The use of pulsating colours and the rousing music sweep us up in a dream-like flow here. This effect is reinforced by the layering of various experiences and memories. With very few words and expressive movements on the part of the protagonist, we begin to identify with her. This short film allowed us to experience multifaceted love, friendship and the search for identity.

Prizes of the Generation 14plus International Jury

Beol-sae , Bulbul Can Sing, Liberty, Sœurs Jarariju

The members of the Generation 14plus International Jury – Nanouk Leopold, Pascal Plante, Maria Solrun – give the following awards:

The Grand Prix of the Generation 14plus International Jury for the Best Film, endowed with 7,500 euro by the Bundeszentrale für politische Bildung (Federal Agency for Civic Education):

Beol-sae (House of Hummingbird)
by Kim Bo-ra, Republic of Korea
Kim Bo-ra’s Beol-sae (House of Hummingbird) is a first feature with the maturity of an enduring artist. This strong film is a beautifully constructed portrait of a young girl trying to find her place within her troubled family. Its precise cinematic style is subtle and withheld while at the same time very moving.

Special Mention: Bulbul Can Sing
by Rima Das, India
While wearing the hats of writer, director, producer, editor, and many others (!), Indian filmmaker Rima Das has crafted a lyrical, authentic and touching film. Together with the young characters, we experience the crushing loss of innocence in a restricted society.

Special Prize of the Generation 14plus International Jury for the Best Short Film, endowed with 2,500 euro by the Bundeszentrale für politische Bildung (Federal Agency for Civic Education):

Liberty
by Faren Humes, USA
A powerful film that visually lures the audience into a world of grief, hope and friendship of girls in a black community in Miami. With a very beautiful way of creating scenes and characters and a strong sense of rhythm in the editing.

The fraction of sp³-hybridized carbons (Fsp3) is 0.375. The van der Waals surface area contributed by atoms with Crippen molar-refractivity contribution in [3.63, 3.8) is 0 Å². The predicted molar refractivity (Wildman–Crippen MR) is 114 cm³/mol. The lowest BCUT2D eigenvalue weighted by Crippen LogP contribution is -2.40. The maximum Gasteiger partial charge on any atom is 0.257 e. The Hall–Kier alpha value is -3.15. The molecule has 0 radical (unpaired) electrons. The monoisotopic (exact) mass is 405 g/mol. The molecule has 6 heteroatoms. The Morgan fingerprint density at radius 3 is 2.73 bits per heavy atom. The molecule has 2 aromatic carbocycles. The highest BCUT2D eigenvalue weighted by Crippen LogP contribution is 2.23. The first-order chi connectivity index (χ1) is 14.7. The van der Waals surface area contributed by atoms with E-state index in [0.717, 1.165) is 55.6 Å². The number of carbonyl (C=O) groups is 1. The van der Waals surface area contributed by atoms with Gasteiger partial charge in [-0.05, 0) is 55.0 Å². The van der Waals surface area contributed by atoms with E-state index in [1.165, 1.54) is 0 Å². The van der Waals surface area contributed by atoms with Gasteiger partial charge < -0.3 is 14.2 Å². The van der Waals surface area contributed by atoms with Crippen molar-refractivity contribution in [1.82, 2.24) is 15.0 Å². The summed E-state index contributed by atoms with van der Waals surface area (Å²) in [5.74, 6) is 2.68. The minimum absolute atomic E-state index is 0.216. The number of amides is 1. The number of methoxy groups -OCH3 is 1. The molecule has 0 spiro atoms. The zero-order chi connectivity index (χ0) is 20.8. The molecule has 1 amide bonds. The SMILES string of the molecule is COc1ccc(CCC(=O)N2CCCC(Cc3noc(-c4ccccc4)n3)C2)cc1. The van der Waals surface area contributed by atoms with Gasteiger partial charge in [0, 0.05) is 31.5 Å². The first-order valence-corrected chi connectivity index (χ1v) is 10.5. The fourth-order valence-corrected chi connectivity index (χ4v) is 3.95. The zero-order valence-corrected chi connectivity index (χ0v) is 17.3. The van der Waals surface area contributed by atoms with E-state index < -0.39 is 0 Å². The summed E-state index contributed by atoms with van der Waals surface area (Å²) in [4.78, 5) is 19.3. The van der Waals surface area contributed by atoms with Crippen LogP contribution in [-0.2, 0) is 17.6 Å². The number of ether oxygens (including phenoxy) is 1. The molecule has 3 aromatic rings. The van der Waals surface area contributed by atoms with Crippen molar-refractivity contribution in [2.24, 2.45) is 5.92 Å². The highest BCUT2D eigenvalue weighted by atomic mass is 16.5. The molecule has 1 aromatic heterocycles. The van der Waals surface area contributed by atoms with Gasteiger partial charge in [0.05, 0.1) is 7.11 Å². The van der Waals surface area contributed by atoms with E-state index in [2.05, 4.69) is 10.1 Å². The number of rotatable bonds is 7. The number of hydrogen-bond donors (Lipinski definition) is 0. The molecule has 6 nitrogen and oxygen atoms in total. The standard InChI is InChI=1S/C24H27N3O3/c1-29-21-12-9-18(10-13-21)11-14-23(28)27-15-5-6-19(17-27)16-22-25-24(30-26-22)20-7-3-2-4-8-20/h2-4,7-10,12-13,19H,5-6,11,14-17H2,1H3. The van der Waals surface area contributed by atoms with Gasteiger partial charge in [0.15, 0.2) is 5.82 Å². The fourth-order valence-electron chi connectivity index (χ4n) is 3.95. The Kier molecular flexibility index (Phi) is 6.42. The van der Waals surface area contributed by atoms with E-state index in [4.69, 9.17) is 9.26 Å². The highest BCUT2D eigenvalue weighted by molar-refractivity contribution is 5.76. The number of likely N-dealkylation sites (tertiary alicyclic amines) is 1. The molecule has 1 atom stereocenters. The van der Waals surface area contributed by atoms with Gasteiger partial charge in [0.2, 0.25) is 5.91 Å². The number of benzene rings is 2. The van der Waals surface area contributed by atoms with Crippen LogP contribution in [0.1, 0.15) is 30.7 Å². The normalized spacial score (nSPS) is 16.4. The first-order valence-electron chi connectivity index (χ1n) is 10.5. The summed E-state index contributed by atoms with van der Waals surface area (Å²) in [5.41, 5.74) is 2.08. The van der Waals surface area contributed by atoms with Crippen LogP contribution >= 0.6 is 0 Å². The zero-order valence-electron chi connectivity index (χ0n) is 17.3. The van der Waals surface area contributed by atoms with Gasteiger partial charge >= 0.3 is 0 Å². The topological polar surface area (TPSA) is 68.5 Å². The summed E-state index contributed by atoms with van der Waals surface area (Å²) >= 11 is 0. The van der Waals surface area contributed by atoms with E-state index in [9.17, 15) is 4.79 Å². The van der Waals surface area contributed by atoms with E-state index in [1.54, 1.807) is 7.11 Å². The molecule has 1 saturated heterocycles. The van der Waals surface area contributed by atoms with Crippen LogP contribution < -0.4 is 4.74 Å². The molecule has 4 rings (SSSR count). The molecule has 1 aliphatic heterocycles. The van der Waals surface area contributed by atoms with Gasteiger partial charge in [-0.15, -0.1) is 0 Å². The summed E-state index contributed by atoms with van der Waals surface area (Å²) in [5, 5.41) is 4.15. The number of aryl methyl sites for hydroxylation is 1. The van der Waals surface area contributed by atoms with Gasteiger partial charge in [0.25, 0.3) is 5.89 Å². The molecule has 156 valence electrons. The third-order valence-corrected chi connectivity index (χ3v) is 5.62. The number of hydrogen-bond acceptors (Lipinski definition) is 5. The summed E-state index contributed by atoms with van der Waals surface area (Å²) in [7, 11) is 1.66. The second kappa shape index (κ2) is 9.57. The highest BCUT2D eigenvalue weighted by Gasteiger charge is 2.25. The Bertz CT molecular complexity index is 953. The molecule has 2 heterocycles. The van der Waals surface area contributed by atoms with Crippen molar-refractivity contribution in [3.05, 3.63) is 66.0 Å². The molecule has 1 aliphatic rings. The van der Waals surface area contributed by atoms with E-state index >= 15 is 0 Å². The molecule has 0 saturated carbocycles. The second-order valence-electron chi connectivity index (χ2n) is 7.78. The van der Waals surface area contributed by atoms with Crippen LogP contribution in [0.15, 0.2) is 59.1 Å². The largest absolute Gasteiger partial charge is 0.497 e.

Special Mention: Sœurs Jarariju (The Jarariju Sisters)
by Jorge Cadena, Switzerland
Sœurs Jarariju (The Sisters Jarariju) is a panoramic cinematic experience. Jorge Cadena introduces us in a subtle way into a landscape ruined by a big coal mining company where two teenage girls are on the verge of leaving behind all they know in search for a better life. The film approaches its subject matter with respect and great visual profoundness.

Nanouk Leopold
Following Wolfsbergen (Forum 2007), Brownian Movement (Forum 2011) and Boven is het stil (It’s All so Quiet, Panorama 2013), Dutch director Nanouk Leopold's work was featured at Generation for the first time in 2018, when her film Cobain was screened in 14plus. In addition to being a filmmaker, she is also a theatre director and creates video installations with artist Daan Emmen. Nanouk Leopold is currently working on her seventh feature film.

Pascal Plante
Canadian filmmaker Pascal Plante lives and works in Montreal. His debut film Les faux tatouages (Fake Tattoos) had its European premiere at Generation 14plus in 2018. Upon graduation from the Mel Hoppenheim School of Cinema, he co-founded the production company Nemesis Films, under the auspices of which he would go on to direct numerous short films.

Maria Solrun
Born in Reykjavík, Iceland, film director and screenwriter Maria Solrun studied at the German Film and Television Academy Berlin (dffb) and has been a film and television consultant at the Icelandic Film Centre since 2006. 2004 saw the world premiere of her feature film Jargo, in the inaugural Generation 14plus competition. In 2018, her feature film Adam was also screened in Generation 14plus.

After each Generation screening, questionnaires are distributed amongst the audience. The form offers audience members a chance to express their thoughts and opinions about the film. The film questionnaires do not have to be returned immediately in the cinema but can be completed at home and sent back to Generation by post within one month.

Every year, about 1,500 filmgoers return the questionnaire. Respondents who write openly, honestly and vividly about their film experience stand a chance of being selected to award the Crystal Bears themselves at the following year’s festival. Only children who will be aged 11-14 during the upcoming festival can sit on the Children’s Jury. The members of the Youth Jury must be at least 14, but no older than 18.

The questionnaires are also forwarded to the directors of the participating films, so that each filmmaker can find out first hand how his or her film was received by the Berlin audience.